We detect spoofers by digital signal processing. With 864 channels and about 130,000 Quick Acquisition Channels in our TRIUMPH chip, we have resources to assign more than one channel to each satellite to find ALL signals that are transmitted with that GNSS PRN code.

If we detect more than one reasonable and consistent correlation peak for any PRN code, we know that we are being spoofed and can identify the spoofer signals. Figure on the right is an example of two peaks. We isolate and ignore the wrong peak.

The screenshot on the right shows details of each signal. The first six lines in this screenshot show the spoofed signals that we detected as soon as they appeared (numbers “1” in those line). The two section columns represents the characteristics of each peak. Second SS column show if the second peak is a consistent signal.

While six satellites were spoofed, there was no indication on the noise level (0%) and no indication on the spectrum shape and level as shown on the screenshot on the right below the chart.

If the spoofer strategy is to cover the real satellite signal and then put the fake signal on top of it to produce only one peak, we notice that by more that 200% of noise level that it has to introduce.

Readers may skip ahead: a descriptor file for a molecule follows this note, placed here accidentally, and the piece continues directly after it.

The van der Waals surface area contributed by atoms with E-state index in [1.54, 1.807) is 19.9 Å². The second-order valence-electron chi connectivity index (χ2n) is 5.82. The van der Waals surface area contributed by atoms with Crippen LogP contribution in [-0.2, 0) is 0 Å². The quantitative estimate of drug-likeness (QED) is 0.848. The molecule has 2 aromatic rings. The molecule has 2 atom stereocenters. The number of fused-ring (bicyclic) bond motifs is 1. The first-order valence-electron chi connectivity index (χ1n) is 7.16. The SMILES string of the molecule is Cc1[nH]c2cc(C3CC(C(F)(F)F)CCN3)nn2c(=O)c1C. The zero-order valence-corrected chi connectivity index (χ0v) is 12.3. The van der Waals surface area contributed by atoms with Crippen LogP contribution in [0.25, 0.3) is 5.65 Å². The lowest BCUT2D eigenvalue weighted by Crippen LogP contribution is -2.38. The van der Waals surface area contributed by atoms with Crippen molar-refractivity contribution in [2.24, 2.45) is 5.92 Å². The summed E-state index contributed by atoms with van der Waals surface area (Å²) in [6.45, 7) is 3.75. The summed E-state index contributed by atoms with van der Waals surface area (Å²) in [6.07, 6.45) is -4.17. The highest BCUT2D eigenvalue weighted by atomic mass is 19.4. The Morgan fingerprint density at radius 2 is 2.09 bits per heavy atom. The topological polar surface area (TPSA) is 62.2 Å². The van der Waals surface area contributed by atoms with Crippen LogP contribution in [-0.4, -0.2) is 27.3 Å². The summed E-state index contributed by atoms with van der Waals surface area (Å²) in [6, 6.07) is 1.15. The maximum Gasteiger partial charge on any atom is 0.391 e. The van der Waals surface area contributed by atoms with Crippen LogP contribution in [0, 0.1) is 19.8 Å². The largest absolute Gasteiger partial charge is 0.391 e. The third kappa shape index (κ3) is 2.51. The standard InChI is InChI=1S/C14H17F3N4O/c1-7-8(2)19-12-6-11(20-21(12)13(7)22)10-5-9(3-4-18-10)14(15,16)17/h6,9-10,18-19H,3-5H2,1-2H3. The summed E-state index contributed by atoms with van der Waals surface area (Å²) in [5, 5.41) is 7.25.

We reject infected signals and then among all the available GPS, GLONASS, Galileo, BeiDou, IRNSS and QZSS multiple signals we use the healthy ones.

Usually there are over 100 signals available at any given time, and we need only four good signals to compute position. In rare cases that all signals are affected, we inform the user and guide them to use compass and altimeter to get out of the Jammed area.

There is absolutely no way that we can be spoofed without our knowledge. We will immediately recognize and take corrective action.

And Examples of when the world is peaceful.

Jamming and Spoofing protection option is available in all of our products and OEM Boards.

All screenshots are from our
TRIUMPH-LS Receiver.

When you detect that spoofers exist, you can also try to find the direction that the spoofing signals are coming from. For this, hold your receiver antenna (e.g. TRIUMPH-LS) horizontally and rotate it slowly (one rotation about 30 seconds) as shown in the picture and find the direction that the satellite energies become minimum. This is the orientation that the spoofer is behind the null point of the antenna reception pattern.

After one or more full rotations observe the resulting graph that shows approximate orientation of the spoofer as shown in figure below.